Explore the surprising environmental impact of the internet.
Stop Sucking Stop Sucking Use this: Stop Sucking by @bryanMMathers is licenced under CC-BY-ND
No – but really – we’re going to need to stop sucking…
Created alongside activists from the Rethink Plastic Alliance, whilst focusing on World Ocean Day, using the Visual Thinkery – 10 ideas proce…
Author Bill McKibben on how industry lobbying created 30-year barrier to tOil firms are said to have known for decades of the link between burning fossil fuels and climate breakdown. Author Bill McKibben describes how industry lobbying created a 30-year barrier to tackling the crisis.ackling crisis.
In Central Australia, one of the largest and most pristine river systems on the planet is flooding.
Barnaby Joyce says this 1930s plan will reduce the effects of drought. Is he right?
Our largest problems won’t be solved by heroes. They’ll be solved, if they are, by movements, coalitions, civil society. The climate movement, for example, has been first of all a mass effort, and if figures like Bill McKibben stand out—well he stands out as the cofounder of a global climate action group whose network is in 188 countries and the guy who keeps saying versions of “The most effective thing you can do about climate as an individual is stop being an individual.”
The current political moment is incredibly interesting. Anyone who wants to deal with climate change may have only a brief window to sell the public on a plan. In his new book The Uninhabitable Earth: Life After Warming, the writer David Wallace-Wells talks about the value of panic to pushing collective action; Doctorow says it’s the point “where you divert your energy from convincing people there’s a problem to convincing them there’s a solution.”
The planet is getting warmer in catastrophic ways. And fear may be the only thing that saves us.
Studying the demise of historic civilisations can tell us about the risk we face today, says collapse expert Luke Kemp. Worryingly, the signs are worsening.
Think of civilisation as a poorly-built ladder. As you climb, each step that you used falls away. A fall from a height of just a few rungs is fine. Yet the higher you climb, the larger the fall. Eventually, once you reach a sufficient height, any drop from the ladder is fatal.
With the proliferation of nuclear weapons, we may have already reached this point of civilisational “terminal velocity”. Any collapse – any fall from the ladder – risks being permanent. Nuclear war in itself could result in an existential risk: either the extinction of our species, or a permanent catapult back to the Stone Age.
Scott Morrison is trying to scare people about economic policy but seems blithely unaware people are already scared – about climate change
What has become clear over these last four weeks across this vast, beautiful land of Australia is that a way of life is on the edge of vanishing. Australian summers, once a time of innocent pleasure, now are to be feared, to be anticipated not with joy but with dread, a time of discomfort, distress and, for some, fear that lasts not a day or a night but weeks and months. Power grids collapse, dying rivers vomit huge fish kills, while in the north, in Townsville, there are unprecedented floods, and in the south heat so extreme it pushes at the very edge of liveability has become everyday.
Climate change isn’t just happening. It’s happening far quicker than has been predicted. Each careful scientific prediction is rapidly overtaken by the horror of profound natural changes that seem to be accelerating, with old predictions routinely outdone by the worsening reality – hotter, colder, wetter, drier, windier, wilder, and ever more destructive.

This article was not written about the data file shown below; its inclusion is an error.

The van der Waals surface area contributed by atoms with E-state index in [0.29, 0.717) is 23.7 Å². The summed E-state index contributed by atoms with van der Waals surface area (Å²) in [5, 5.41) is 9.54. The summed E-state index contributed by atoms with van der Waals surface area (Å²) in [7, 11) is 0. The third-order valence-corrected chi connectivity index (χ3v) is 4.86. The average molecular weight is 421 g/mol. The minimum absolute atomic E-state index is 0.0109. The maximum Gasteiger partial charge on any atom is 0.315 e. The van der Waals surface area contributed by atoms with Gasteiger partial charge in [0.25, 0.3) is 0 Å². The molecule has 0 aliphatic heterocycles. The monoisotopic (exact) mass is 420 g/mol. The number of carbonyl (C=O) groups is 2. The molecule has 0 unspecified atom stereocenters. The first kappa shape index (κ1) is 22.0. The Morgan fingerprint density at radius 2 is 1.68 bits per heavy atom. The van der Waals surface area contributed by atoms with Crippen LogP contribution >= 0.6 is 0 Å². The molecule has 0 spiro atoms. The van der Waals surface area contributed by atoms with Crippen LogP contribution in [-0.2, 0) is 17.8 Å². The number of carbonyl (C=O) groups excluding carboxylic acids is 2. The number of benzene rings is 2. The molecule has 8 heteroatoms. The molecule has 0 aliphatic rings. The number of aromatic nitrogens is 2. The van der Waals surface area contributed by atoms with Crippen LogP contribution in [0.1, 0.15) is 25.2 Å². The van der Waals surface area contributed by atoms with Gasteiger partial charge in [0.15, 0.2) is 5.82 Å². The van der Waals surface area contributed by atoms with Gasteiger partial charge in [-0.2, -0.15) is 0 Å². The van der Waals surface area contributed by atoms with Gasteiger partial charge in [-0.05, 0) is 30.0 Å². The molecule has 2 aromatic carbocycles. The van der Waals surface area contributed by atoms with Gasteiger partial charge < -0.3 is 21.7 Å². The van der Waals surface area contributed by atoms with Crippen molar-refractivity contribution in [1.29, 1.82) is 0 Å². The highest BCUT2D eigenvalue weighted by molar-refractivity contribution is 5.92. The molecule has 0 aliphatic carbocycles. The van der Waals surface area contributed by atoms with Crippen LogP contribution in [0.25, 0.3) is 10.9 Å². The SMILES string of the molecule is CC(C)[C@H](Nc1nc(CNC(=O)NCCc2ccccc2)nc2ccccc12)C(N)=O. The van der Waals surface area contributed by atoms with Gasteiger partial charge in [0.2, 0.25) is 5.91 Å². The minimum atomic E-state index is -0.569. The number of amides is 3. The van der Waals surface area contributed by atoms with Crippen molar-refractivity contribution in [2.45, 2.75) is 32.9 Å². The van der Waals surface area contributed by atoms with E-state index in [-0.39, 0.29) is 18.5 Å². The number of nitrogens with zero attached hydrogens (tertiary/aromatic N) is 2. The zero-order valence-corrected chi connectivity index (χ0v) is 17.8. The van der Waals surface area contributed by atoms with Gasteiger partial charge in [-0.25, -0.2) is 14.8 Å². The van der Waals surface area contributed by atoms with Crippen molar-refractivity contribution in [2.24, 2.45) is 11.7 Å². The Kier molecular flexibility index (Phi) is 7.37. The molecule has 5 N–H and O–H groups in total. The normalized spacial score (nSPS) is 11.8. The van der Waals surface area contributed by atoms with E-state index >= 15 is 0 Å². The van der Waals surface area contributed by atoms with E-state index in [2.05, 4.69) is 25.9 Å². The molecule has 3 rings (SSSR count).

As the Universal Declaration of Human Rights turns 70, leading authors reimagine it for today
- The right to be a person, not a thing (Margaret Atwood)
- The right to an inhabitable planet (Bill McKibben)
- The right to live free from blame (Anne Enright)
- The right to understand (James Bridle)
- The right to live free from discrimination (Reni Eddo-Lodge)
- The right not to work (Josh Cohen)
- The right to define yourself (Olivia Laing)
- The right to a life offline (Dave Eggers)
As we head for the edge of a climate change cliff, neoliberal market capitalism is chewing up the biosphere and the lives of everyone in it. But it’s not too late to act.
Any such resistance will have to emerge in forms borrowed from the system we have now, in a stepwise process using the political tools already at hand. This is a depressing thought, but as methods go, it’s the lesser of many evils. The other options include things like world revolution (messy, murderous, prone to failure or blowback); or a fall into a new Dark Age, followed by a renaissance some centuries later; or — well, what else is there? Alien or divine intervention I leave to others to imagine. In our timeline, it seems to me the only real option is politics. Or to be more specific, political economy.
This ‘political economy’ would be post-capitalism. In many respects this touches on Douglas Rushkoff’s push for more human intervention and involvement.
A political economy like this would be a “post-capitalism” one in which everyone could live at adequacy, including wild and domestic mammals, birds, fish, insects, plants, bacteria, and all the other parts of Earth’s living symbiosis. What we’re doing now makes it harder to get to that good future, but the goal is still physically possible to attain. This is the project that human civilization has to take on to survive, and one that will provide not just employment, but purpose. We all crave meaning in our lives, and by a strange twist of fate, a very meaningful project has been given to us: Prevent a mass extinction event, and build a better world for the generations to come.